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Indonesia tallies death toll after West Java earthquake


MEDAN, Indonesia — Aid workers and officials are scrambling to respond to a 5.6 magnitude earthquake that struck Indonesia’s West Java province on Monday. As rescuers scoured the rubble for survivors, confusion spread over the exact death toll, with several government sources publishing different figures.

Representatives of the Cianjur branch of Indonesia’s disaster mitigation agency said late Monday that the death toll had reached 162 – a number also shared by the region’s governor, Ridwan Kamil, with local journalists. But on Tuesday morning, agency staff told the Washington Post they were still verifying the 162 figure.

Abdul Muhari, the agency’s national head, said in an interview on Tuesday that the official death toll stood at 103. While others – including Kamil – said the majority of victims were children, he is still too early to tell, Muhari said. More than 30 people in Cianjur were still missing on Tuesday and it will take days for officials to identify and verify who was lost in the quake, especially in more rural segments of the affected area, he said.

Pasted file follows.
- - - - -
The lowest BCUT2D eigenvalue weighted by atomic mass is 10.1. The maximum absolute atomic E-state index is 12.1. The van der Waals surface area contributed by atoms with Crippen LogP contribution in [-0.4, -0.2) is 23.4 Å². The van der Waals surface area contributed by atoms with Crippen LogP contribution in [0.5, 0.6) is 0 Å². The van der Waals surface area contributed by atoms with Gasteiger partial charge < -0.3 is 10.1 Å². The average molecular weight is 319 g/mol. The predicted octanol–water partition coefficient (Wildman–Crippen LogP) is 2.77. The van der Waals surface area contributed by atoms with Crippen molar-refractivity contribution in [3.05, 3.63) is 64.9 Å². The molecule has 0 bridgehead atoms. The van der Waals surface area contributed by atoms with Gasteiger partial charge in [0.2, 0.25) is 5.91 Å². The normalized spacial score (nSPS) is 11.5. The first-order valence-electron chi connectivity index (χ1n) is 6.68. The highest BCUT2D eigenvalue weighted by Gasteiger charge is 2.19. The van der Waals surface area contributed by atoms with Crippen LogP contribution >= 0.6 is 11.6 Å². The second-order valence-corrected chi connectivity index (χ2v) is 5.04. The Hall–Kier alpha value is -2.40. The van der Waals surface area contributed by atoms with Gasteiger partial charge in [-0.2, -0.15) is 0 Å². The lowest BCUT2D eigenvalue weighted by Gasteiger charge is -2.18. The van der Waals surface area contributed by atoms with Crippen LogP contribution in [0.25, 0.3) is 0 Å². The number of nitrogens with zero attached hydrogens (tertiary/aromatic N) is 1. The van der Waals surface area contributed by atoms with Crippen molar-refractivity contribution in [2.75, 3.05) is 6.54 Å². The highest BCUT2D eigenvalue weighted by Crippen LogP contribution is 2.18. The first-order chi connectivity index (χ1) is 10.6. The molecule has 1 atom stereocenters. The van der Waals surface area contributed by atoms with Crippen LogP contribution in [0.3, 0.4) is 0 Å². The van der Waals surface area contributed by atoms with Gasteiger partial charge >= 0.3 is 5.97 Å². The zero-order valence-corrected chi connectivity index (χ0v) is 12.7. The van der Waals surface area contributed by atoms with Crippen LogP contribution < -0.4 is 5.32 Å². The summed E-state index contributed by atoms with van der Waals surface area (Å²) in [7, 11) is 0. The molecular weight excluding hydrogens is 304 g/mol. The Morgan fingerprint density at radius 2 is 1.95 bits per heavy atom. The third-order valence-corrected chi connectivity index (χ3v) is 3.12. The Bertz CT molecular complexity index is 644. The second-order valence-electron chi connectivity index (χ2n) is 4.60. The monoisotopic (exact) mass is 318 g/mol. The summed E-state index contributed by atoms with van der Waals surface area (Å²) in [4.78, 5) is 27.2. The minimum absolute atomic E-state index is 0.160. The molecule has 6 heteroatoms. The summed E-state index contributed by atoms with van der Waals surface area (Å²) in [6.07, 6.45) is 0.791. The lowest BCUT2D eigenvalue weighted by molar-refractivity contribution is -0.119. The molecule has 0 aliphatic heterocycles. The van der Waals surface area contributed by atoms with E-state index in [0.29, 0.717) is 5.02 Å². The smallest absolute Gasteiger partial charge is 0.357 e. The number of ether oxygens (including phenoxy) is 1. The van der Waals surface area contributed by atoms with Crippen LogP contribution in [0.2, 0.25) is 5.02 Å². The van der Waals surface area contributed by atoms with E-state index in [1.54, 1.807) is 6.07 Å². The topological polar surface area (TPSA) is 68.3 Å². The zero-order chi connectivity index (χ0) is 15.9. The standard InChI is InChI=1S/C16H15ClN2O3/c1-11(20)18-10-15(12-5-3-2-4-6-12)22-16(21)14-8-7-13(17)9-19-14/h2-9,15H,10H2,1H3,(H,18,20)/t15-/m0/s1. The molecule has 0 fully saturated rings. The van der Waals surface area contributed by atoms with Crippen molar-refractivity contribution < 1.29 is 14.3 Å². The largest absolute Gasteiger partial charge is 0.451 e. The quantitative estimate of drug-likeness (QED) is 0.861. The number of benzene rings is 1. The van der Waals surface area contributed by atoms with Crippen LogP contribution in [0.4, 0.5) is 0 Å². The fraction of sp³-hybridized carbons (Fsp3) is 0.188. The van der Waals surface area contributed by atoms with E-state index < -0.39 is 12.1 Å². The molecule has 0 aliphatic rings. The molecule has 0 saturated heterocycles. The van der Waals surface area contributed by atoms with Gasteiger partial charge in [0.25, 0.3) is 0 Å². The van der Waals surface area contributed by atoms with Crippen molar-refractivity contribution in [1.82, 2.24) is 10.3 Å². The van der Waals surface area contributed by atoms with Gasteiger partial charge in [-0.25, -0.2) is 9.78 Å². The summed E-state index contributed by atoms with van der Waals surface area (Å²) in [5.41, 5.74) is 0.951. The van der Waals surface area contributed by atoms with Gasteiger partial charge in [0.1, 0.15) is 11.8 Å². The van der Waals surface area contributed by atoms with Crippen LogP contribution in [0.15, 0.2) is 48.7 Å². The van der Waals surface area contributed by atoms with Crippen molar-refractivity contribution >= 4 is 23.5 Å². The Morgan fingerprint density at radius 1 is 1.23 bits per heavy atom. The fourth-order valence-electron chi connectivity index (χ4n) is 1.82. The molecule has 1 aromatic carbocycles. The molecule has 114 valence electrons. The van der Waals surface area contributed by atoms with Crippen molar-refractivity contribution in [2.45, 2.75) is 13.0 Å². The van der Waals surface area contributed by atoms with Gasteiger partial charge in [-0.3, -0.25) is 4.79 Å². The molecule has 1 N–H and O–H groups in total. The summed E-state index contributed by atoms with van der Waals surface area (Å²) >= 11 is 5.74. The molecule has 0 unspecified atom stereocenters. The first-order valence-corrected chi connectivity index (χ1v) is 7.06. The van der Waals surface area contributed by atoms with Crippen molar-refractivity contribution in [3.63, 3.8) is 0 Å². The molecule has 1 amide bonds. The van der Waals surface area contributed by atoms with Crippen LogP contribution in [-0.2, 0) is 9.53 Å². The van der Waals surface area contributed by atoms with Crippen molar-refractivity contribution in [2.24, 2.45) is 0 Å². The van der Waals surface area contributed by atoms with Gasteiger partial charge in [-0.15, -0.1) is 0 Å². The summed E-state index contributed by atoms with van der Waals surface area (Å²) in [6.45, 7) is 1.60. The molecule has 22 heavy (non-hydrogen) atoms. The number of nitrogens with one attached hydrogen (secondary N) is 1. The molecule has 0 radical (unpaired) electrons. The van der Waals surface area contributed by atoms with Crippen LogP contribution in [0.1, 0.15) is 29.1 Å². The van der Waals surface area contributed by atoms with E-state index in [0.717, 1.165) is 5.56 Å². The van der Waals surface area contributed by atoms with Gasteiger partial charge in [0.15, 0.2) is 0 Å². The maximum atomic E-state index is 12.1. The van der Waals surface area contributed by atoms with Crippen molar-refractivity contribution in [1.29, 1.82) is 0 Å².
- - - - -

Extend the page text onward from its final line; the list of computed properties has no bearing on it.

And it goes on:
“We are waiting for the hospitals in Cianjur to send us the data they have on the sex and age of the victims,” Muhari said.

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Located about 60 miles from the capital, Jakarta, the Cianjur region is home to about 2.2 million people. Monday’s earthquake, which reduced rows of buildings to rubble and briefly knocked out power to entire communities, could be Indonesia’s deadliest since 2018, when two disasters – a 7.5 magnitude earthquake followed by a tsunami – killed more than 2,000 people in the central island of Sulawesi.

Most of those killed in Monday’s incident died after being hit by collapsing debris, officials said. At least 13 schools were affected and more than 7,000 people were displaced from their homes, according to Muhari’s agency. Officials now need emergency supplies like tarpaulins, tents, medicine and drinking water, he said.

Tan brought from Singapore.


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